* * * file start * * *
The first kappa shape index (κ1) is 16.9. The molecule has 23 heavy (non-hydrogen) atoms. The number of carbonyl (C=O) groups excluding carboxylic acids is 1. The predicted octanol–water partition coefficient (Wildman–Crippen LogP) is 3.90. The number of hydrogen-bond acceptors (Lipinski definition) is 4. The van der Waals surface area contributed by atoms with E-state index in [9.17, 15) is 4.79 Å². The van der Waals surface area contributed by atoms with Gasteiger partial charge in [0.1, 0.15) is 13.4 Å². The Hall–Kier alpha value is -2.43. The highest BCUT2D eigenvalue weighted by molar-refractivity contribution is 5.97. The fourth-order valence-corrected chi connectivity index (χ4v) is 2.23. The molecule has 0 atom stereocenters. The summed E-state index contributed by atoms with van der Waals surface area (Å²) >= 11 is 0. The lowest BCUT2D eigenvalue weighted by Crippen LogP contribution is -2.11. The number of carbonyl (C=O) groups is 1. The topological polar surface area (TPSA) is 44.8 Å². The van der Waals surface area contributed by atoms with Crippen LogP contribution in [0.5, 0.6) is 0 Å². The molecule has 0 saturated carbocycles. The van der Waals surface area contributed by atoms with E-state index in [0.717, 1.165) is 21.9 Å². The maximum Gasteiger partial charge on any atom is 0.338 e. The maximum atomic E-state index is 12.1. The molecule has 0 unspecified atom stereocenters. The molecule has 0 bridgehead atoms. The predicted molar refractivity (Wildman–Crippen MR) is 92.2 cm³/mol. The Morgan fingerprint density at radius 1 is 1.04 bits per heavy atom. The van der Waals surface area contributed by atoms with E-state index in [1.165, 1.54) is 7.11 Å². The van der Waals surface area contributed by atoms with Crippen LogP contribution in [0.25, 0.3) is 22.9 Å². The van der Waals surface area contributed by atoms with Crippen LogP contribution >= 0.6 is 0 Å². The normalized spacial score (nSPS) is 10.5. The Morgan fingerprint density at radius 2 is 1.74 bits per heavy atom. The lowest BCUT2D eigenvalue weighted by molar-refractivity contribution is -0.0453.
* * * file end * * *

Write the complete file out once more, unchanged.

The first kappa shape index (κ1) is 16.9. The molecule has 23 heavy (non-hydrogen) atoms. The number of carbonyl (C=O) groups excluding carboxylic acids is 1. The predicted octanol–water partition coefficient (Wildman–Crippen LogP) is 3.90. The number of hydrogen-bond acceptors (Lipinski definition) is 4. The van der Waals surface area contributed by atoms with E-state index in [9.17, 15) is 4.79 Å². The van der Waals surface area contributed by atoms with Gasteiger partial charge in [0.1, 0.15) is 13.4 Å². The Hall–Kier alpha value is -2.43. The highest BCUT2D eigenvalue weighted by molar-refractivity contribution is 5.97. The fourth-order valence-corrected chi connectivity index (χ4v) is 2.23. The molecule has 0 atom stereocenters. The summed E-state index contributed by atoms with van der Waals surface area (Å²) >= 11 is 0. The lowest BCUT2D eigenvalue weighted by Crippen LogP contribution is -2.11. The number of carbonyl (C=O) groups is 1. The topological polar surface area (TPSA) is 44.8 Å². The van der Waals surface area contributed by atoms with Crippen LogP contribution in [0.5, 0.6) is 0 Å². The molecule has 0 saturated carbocycles. The van der Waals surface area contributed by atoms with E-state index in [0.717, 1.165) is 21.9 Å². The maximum Gasteiger partial charge on any atom is 0.338 e. The maximum atomic E-state index is 12.1. The molecule has 0 unspecified atom stereocenters. The molecule has 0 bridgehead atoms. The predicted molar refractivity (Wildman–Crippen MR) is 92.2 cm³/mol. The Morgan fingerprint density at radius 1 is 1.04 bits per heavy atom. The van der Waals surface area contributed by atoms with E-state index in [1.165, 1.54) is 7.11 Å². The van der Waals surface area contributed by atoms with Crippen LogP contribution in [0.25, 0.3) is 22.9 Å². The van der Waals surface area contributed by atoms with Crippen LogP contribution >= 0.6 is 0 Å². The normalized spacial score (nSPS) is 10.5. The Morgan fingerprint density at radius 2 is 1.74 bits per heavy atom. The lowest BCUT2D eigenvalue weighted by molar-refractivity contribution is -0.0453.